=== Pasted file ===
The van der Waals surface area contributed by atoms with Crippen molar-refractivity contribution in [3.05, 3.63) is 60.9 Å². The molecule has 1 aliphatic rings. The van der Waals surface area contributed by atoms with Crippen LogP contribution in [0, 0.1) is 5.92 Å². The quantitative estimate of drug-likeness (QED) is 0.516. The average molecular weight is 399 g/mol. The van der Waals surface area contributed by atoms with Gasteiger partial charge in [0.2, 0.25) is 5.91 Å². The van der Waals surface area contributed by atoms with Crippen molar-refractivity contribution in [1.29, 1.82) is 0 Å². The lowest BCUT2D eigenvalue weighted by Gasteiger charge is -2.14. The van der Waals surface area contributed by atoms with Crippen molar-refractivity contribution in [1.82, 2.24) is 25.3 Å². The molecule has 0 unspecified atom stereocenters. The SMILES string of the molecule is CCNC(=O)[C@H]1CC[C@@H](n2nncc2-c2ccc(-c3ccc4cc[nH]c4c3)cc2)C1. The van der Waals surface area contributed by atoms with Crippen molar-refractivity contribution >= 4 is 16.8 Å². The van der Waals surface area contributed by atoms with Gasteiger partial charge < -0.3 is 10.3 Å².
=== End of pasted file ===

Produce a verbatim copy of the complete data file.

The van der Waals surface area contributed by atoms with Crippen molar-refractivity contribution in [3.05, 3.63) is 60.9 Å². The molecule has 1 aliphatic rings. The van der Waals surface area contributed by atoms with Crippen LogP contribution in [0, 0.1) is 5.92 Å². The quantitative estimate of drug-likeness (QED) is 0.516. The average molecular weight is 399 g/mol. The van der Waals surface area contributed by atoms with Gasteiger partial charge in [0.2, 0.25) is 5.91 Å². The van der Waals surface area contributed by atoms with Crippen molar-refractivity contribution in [1.29, 1.82) is 0 Å². The lowest BCUT2D eigenvalue weighted by Gasteiger charge is -2.14. The van der Waals surface area contributed by atoms with Crippen molar-refractivity contribution in [1.82, 2.24) is 25.3 Å². The molecule has 0 unspecified atom stereocenters. The SMILES string of the molecule is CCNC(=O)[C@H]1CC[C@@H](n2nncc2-c2ccc(-c3ccc4cc[nH]c4c3)cc2)C1. The van der Waals surface area contributed by atoms with Crippen molar-refractivity contribution >= 4 is 16.8 Å². The van der Waals surface area contributed by atoms with Gasteiger partial charge < -0.3 is 10.3 Å².